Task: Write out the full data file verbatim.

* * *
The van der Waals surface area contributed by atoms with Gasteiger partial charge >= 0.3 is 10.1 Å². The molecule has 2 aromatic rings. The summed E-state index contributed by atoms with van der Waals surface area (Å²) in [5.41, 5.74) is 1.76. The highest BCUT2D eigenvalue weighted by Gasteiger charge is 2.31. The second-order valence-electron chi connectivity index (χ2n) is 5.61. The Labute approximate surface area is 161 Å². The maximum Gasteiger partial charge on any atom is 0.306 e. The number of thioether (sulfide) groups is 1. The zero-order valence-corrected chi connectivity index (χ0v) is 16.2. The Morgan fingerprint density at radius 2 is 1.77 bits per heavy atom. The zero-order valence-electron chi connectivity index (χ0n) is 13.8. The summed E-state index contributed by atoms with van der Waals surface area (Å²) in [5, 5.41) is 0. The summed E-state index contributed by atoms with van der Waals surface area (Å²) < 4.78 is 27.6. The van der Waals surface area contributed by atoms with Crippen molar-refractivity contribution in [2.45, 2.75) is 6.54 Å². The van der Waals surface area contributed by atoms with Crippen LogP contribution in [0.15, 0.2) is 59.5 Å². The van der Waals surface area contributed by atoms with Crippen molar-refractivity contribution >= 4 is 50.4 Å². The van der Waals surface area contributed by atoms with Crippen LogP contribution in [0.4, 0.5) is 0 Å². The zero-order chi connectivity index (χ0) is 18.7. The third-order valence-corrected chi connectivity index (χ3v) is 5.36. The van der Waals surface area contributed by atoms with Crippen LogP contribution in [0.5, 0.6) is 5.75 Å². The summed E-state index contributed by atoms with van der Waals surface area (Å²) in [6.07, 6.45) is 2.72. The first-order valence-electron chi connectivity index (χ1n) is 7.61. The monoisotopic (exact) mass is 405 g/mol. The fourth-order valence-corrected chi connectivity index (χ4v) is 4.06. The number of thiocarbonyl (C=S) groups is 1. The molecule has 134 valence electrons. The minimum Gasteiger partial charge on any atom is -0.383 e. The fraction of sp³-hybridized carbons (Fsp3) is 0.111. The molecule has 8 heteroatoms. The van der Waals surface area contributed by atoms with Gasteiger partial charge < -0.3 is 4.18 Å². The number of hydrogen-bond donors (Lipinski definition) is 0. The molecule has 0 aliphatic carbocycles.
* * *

The van der Waals surface area contributed by atoms with Gasteiger partial charge >= 0.3 is 10.1 Å². The molecule has 2 aromatic rings. The summed E-state index contributed by atoms with van der Waals surface area (Å²) in [5.41, 5.74) is 1.76. The highest BCUT2D eigenvalue weighted by Gasteiger charge is 2.31. The second-order valence-electron chi connectivity index (χ2n) is 5.61. The Labute approximate surface area is 161 Å². The maximum Gasteiger partial charge on any atom is 0.306 e. The number of thioether (sulfide) groups is 1. The zero-order valence-corrected chi connectivity index (χ0v) is 16.2. The Morgan fingerprint density at radius 2 is 1.77 bits per heavy atom. The zero-order valence-electron chi connectivity index (χ0n) is 13.8. The summed E-state index contributed by atoms with van der Waals surface area (Å²) in [5, 5.41) is 0. The summed E-state index contributed by atoms with van der Waals surface area (Å²) < 4.78 is 27.6. The van der Waals surface area contributed by atoms with Crippen molar-refractivity contribution in [2.45, 2.75) is 6.54 Å². The van der Waals surface area contributed by atoms with Crippen LogP contribution in [0.15, 0.2) is 59.5 Å². The van der Waals surface area contributed by atoms with Crippen molar-refractivity contribution >= 4 is 50.4 Å². The van der Waals surface area contributed by atoms with Crippen LogP contribution in [0.4, 0.5) is 0 Å². The zero-order chi connectivity index (χ0) is 18.7. The third-order valence-corrected chi connectivity index (χ3v) is 5.36. The van der Waals surface area contributed by atoms with Crippen LogP contribution in [0.5, 0.6) is 5.75 Å². The summed E-state index contributed by atoms with van der Waals surface area (Å²) in [6.07, 6.45) is 2.72. The first-order valence-electron chi connectivity index (χ1n) is 7.61. The monoisotopic (exact) mass is 405 g/mol. The fourth-order valence-corrected chi connectivity index (χ4v) is 4.06. The number of thiocarbonyl (C=S) groups is 1. The molecule has 134 valence electrons. The minimum Gasteiger partial charge on any atom is -0.383 e. The fraction of sp³-hybridized carbons (Fsp3) is 0.111. The molecule has 8 heteroatoms. The van der Waals surface area contributed by atoms with Gasteiger partial charge < -0.3 is 4.18 Å². The number of hydrogen-bond donors (Lipinski definition) is 0. The molecule has 0 aliphatic carbocycles.